Reducing endoplasmic reticulum stress through a macrophage lipid chaperone alleviates atherosclerosis

  • An Erratum to this article was published on 01 February 2010


Macrophages show endoplasmic reticulum (ER) stress when exposed to lipotoxic signals associated with atherosclerosis, although the pathophysiological importance and the underlying mechanisms of this phenomenon remain unknown. Here we show that mitigation of ER stress with a chemical chaperone results in marked protection against lipotoxic death in macrophages and prevents macrophage fatty acid–binding protein-4 (aP2) expression. Using genetic and chemical models, we show that aP2 is the predominant regulator of lipid-induced macrophage ER stress. The absence of lipid chaperones incites an increase in the production of phospholipids rich in monounsaturated fatty acids and bioactive lipids that render macrophages resistant to lipid-induced ER stress. Furthermore, the impact of aP2 on macrophage lipid metabolism and the ER stress response is mediated by upregulation of key lipogenic enzymes by the liver X receptor. Our results demonstrate the central role for lipid chaperones in regulating ER homeostasis in macrophages in atherosclerosis and show that ER responses can be modified, genetically or chemically, to protect the organism against the deleterious effects of hyperlipidemia.

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Figure 1: PBA treatment protects against macrophage ER stress and reduces vascular disease progression.
Figure 2: Requirement for aP2 in lipid-induced ER stress and apoptosis.
Figure 3: aP2 deficiency protects from hypercholesteremia-induced macrophage ER stress and apoptosis in atherosclerotic lesions.
Figure 4: Regulation of macrophage lipid composition by aP2.
Figure 5: A central role for SCD and C16:1n7 in aP2 mediated lipotoxic signaling.
Figure 6: Linking toxic lipids to ER stress and atherosclerosis through aP2–LXR-α crosstalk.

Change history

  • 04 February 2010

    In the version of this article initially published, the official symbol for the gene encoding the aP2 protein was misidentified as Tcfap2a (the gene symbol for the transcription factor AP-2). The correct gene symbol is Fabp4. In no instances anywhere in the study was AP-2 examined. Additionally, Supplementary Figure 2a should also have been cited where Figure 2c was cited. The errors have been corrected in the HTML and PDF versions of the article.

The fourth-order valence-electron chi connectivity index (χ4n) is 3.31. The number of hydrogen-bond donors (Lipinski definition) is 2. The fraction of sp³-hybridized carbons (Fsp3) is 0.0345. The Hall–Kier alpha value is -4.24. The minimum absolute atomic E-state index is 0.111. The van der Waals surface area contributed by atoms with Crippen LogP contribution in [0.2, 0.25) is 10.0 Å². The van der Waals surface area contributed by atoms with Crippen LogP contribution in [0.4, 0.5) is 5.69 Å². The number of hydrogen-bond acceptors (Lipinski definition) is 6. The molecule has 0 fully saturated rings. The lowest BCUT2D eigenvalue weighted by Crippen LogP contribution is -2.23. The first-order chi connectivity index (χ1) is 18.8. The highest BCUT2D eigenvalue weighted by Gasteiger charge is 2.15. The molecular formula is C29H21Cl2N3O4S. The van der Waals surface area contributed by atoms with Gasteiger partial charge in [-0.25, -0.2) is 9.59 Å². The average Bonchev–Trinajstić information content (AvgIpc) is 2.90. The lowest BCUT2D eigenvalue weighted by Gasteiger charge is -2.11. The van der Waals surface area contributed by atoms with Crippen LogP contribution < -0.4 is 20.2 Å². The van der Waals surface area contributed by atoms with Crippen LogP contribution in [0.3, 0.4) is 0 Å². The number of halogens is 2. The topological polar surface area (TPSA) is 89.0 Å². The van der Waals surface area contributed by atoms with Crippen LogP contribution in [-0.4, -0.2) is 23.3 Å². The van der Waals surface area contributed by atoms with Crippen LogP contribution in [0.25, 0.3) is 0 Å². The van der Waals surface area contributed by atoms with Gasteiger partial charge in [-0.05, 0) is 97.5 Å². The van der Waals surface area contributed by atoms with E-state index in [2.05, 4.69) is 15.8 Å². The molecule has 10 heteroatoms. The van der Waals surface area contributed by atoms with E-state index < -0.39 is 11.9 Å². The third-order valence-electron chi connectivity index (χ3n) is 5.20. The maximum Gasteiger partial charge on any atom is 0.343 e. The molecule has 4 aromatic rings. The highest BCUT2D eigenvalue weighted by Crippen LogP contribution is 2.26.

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This project has been supported by grants from the US National Institutes of Health DK DK52539 (to G.S.H.), HL65405 (to M.F.L. and G.S.H.) and DK59637 (Lipid, Lipoprotein and Atherosclerosis Core of the Vanderbilt Mouse Metabolic Phenotype Center). E.E. is supported by the Ruth Kirschstein National Research Award (F32 HL090258). We are grateful to the members of the Hotamisligil lab, J. Chen and R. Bachman for their scientific input and contributions, to A. Onur for technical assistance, to R. Foote and K. Gilbert for administrative support, to D. Mangelsdorf (University of Texas Southwestern) for TK-LXRE-X3luc reporter and Nr1h3−/− mice, and A. Edgar (Fournier) for the ACAT inhibitor. The pGEX-aP2-LM (R126L, Y128F) plasmid was a generous gift from D. Bernlohr (University of Minnesota).

Author information

E.E. developed the hypothesis, designed and performed the bulk of the experiments, analyzed all data and wrote the manuscript; V.R.B. contributed to the in vivo studies; J.R.M. contributed to the in vitro studies and conducted data analysis, K.N.C. and M.E.S. contributed to the in vitro studies; L.M., M.M.W. and S.M.W. contributed to the analysis of lipidomic data; S.F. and M.F.L. contributed to the analysis of in vivo data and assisted with writing; and G.S.H. developed the hypothesis, designed and analyzed all data, wrote the manuscript and supervised the project and the peer review process.

Correspondence to Gökhan S Hotamisligil.

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Competing interests

G.S.H. is on the scientific advisory board of Syndexa Pharmaceuticals. M.M.W. and S.M.W. work for Lipomics, an organization for profit.

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Erbay, E., Babaev, V., Mayers, J. et al. Reducing endoplasmic reticulum stress through a macrophage lipid chaperone alleviates atherosclerosis. Nat Med 15, 1383–1391 (2009).

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